/ Modified may 6, 2024 6:04 p.m.

Despite growing gaps in homeless services, community assistance groups feel unsupported

Mutual aid organizers report the feelings of hostility have increased this year.

food not fines A woman writes a postcard to the Tucson Mayor and Council asking them to reconsider a city ordinance that requires a permit to distribute food to 10 or more people in city parks on Friday, March 15, 2024.
Hannah Cree, AZPM News

At least 1400 Tucsonans are currently homeless, according to last year’s annual unhoused survey, and the City of Tucson acknowledges that there are large gaps in services for them.

But volunteers who try to bridge those gaps say they feel unsupported, especially by one particular city ordinance.

According to housing expert Keith Bentele, a researcher for the Tucson Pima Collaboration to end Homelessness, only about one in eight individuals who try to get homeless assistance through city and county programs are actually helped.

“Often, they’re put into a kind of a back and forth for the caseworker or they’re put on a waitlist. But the seven out of eight essentially aren’t even contacted again, so there’s a huge gap,” he said.

Laura Ruiz is a member of Gator-Aid, a mutual aid group that passes out beverages in the summer months.

Ruiz says even though the city acknowledges that there is still much work to be done, the community members that try to make up for service gaps claim the city has a poor attitude towards their efforts.

“At best, it’s apathetic and kind of dismissive; at worst, it’s very hostile,” Ruiz said.

Amina Tollin is the founder of Unhoused Neighbors, a group providing food and hygiene supplies. She says this year the feelings of hostility have increased after a number of volunteer groups were asked to leave city parks.

“It feels like violence against the community and it feels like violence against survival, especially when the city misses the mark consistently,” she said.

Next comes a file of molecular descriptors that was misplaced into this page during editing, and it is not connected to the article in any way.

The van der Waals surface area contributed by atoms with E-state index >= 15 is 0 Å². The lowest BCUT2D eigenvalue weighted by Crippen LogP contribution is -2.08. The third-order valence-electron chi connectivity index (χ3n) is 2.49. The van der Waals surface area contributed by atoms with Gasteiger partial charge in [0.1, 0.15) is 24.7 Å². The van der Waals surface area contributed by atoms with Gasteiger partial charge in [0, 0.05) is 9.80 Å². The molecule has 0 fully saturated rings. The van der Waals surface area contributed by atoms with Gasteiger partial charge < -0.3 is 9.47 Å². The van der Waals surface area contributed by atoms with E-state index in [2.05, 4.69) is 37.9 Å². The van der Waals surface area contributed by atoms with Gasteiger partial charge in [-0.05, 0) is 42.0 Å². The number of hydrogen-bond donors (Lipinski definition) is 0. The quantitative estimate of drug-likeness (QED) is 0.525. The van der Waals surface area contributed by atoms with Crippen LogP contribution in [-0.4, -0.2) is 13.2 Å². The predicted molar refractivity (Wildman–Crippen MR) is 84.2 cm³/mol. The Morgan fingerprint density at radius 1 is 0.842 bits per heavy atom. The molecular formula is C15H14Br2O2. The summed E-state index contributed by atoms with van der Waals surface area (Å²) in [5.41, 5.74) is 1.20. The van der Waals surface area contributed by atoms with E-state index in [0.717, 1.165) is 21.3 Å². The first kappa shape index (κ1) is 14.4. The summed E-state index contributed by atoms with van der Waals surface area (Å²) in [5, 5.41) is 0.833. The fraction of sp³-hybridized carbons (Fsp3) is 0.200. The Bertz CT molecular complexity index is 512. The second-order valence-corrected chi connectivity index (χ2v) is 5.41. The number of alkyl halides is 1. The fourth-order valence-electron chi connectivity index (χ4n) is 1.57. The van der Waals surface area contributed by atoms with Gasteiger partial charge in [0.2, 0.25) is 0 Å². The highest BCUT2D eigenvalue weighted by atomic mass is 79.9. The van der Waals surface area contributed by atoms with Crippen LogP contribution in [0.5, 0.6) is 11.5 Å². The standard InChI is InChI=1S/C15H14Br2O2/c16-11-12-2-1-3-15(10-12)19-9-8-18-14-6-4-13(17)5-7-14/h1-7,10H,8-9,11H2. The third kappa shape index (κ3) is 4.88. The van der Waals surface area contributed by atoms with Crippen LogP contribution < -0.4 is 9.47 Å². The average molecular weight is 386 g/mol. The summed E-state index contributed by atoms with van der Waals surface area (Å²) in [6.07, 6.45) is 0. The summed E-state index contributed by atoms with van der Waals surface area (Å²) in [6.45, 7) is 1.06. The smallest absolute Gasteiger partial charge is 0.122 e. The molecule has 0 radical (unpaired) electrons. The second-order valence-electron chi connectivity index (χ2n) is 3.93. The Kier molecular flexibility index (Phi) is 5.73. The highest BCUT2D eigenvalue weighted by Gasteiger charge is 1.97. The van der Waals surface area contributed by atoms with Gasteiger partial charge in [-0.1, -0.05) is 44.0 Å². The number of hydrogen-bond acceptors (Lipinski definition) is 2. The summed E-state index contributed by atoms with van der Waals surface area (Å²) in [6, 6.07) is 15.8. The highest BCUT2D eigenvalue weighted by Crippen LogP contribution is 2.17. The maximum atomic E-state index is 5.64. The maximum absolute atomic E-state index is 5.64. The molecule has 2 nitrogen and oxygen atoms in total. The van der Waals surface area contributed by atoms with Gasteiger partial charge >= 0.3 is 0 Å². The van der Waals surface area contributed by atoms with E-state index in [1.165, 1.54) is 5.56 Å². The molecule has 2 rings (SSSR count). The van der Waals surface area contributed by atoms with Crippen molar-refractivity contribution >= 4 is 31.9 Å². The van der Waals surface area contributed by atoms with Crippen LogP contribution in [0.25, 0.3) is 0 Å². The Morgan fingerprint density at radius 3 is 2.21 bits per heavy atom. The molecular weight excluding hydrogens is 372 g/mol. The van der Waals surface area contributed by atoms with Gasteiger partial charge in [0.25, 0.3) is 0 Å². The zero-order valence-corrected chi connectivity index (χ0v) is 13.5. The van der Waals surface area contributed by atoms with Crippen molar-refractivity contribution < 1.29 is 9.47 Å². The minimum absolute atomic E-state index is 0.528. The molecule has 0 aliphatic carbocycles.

In March, Ruiz and other aid providers gathered on Fourth Ave. to write postcards to the Tucson City Council asking them to repeal Ordinance 21-4B. It requires anyone distributing food and beverages to 10 or more people within city parks to obtain permits from both the City of Tucson and the Pima County Health Department.

The cards read “We Will Not Criminalize Care For Our Community,” and “Food Not Fines.”

There’s also some fine print in 21-4B that the aid groups say prevents them from serving food at unhoused “hotspots,” said Greg Jackson, Deputy Director of Tucson’s Parks and Recreation Department.

In 2022, the city amended its permit policy so that a park is deemed ineligible for permits if it’s within 1.5 miles of another place that provides meals, like a shelter or soup kitchen. Before that action, there were no location limits.

“We recognized close to those locations, there are already congregate meals being served,” Jackson said.

Jackson says the decision was made in conjunction with the Tucson Police Department. He says that most aid was happening in Santa Rita Park and Armory Park and the decision to limit community food service was an attempt to spread aid out.

“We were certainly getting complaints about trash being left around, food being left in the park,” he said. “If we want food to be going out to people who need it, why don't we look at areas where there are not congregate meals available and try to help those folks that don't really have easy access to meals.”

After multiple members were asked to leave city parks this year, mutual aid members began expressing concerns that Ordinance 21-4B is unequally enforced, since they had never had a problem before. City officials said the permit policy has always been in place.

Mutual aid members like Ruiz push back on the city’s claim that it’s necessary to spread aid out. Ruiz says an important distinction of mutual aid is going directly to individuals that either can’t access or don’t qualify for city-sponsored services, instead of putting the responsibility on the unhoused.

“First of all, with shelters and things like that, there are very high barriers. You cannot be using substances, a lot of times they don't have co-ed shelters. So, if you have a partner, or you have a child that's old enough, you cannot stay with them. Or if you have pets, you cannot bring your pet with you. Sometimes they're not accessible to people with disabilities,” Ruiz said.

Jackson said he disagrees that there’s a conflict and that he supports the groups’ efforts.

“It’s a permitting process just like we’ve always done, that’s no different … We as a city don't have all the resources to do this work. So we've got to work on third parties that can help us,” he said.

The City of Tucson has not revisited Ordinance 21-4 so far.

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